Job vacancies in the hotel sector have increased by almost 200% from 2013- 2017 according to jobs.ie
The job board said demand for key hotel roles such as hotel chef, bartenders, waiters, receptionists, porters, cocktail mixologists and concierges have all increased hugely. Every role has experienced growth in the last five years, particularly since 2016. Vacancies for hotel chefs increased by 149 percent over the five-year period and although vacancies were down by 9pc in 2017 compared to 2016, the number remains high. Hotel bartending, mixologist and concierge vacancies all soared by 80 percent in 2017 compared to just the year before.
Ireland’s hotel sector has demonstrated remarkable resilience,” said Christopher Paye, general manager of jobs.ie. Despite a drop in visitors and revenue from the crucial British market, 2016 proved to be a turning point for the sector, thanks to rising numbers of tourists from the rest of Europe, North America and Asia. Paye continues, “However, there is a mounting risk that demand for workers will outstrip supply, and this is already proving the case for chefs,” and he warns the growth of Ireland’s tourism industry will be “short-lived” if the skills shortages are left unaddressed.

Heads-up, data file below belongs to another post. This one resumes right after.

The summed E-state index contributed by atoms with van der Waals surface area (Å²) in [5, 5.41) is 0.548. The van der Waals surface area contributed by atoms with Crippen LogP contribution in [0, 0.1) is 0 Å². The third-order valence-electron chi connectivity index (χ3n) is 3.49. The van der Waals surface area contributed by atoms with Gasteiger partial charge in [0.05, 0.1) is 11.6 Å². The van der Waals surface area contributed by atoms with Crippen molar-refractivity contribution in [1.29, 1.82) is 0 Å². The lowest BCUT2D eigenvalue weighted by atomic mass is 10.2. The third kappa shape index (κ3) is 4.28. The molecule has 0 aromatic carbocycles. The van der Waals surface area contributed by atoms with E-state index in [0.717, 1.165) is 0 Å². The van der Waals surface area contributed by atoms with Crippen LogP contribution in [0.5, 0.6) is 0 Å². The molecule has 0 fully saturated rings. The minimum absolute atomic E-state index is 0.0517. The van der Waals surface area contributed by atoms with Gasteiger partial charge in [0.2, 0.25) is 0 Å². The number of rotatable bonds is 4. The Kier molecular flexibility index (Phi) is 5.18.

The hospitality sector is worth €7.2bn to the Irish economy and supports an estimated 235,000 jobs. There was welcome news for the sector last week when Minister for Business, Enterprise and Innovation Heather Humphreys announced changes to employment permit regulations which saw the removal of certain chef grades from the ineligible occupation list. These changes will make it easier to source chefs from outside the European Economic Area.
Meanwhile, hotel group Dalata has said it expects to add some 300 jobs in Ireland this year thanks to the opening of three new hotels, two in Dublin and one in Cork. The new properties are expected to open by the end of the year.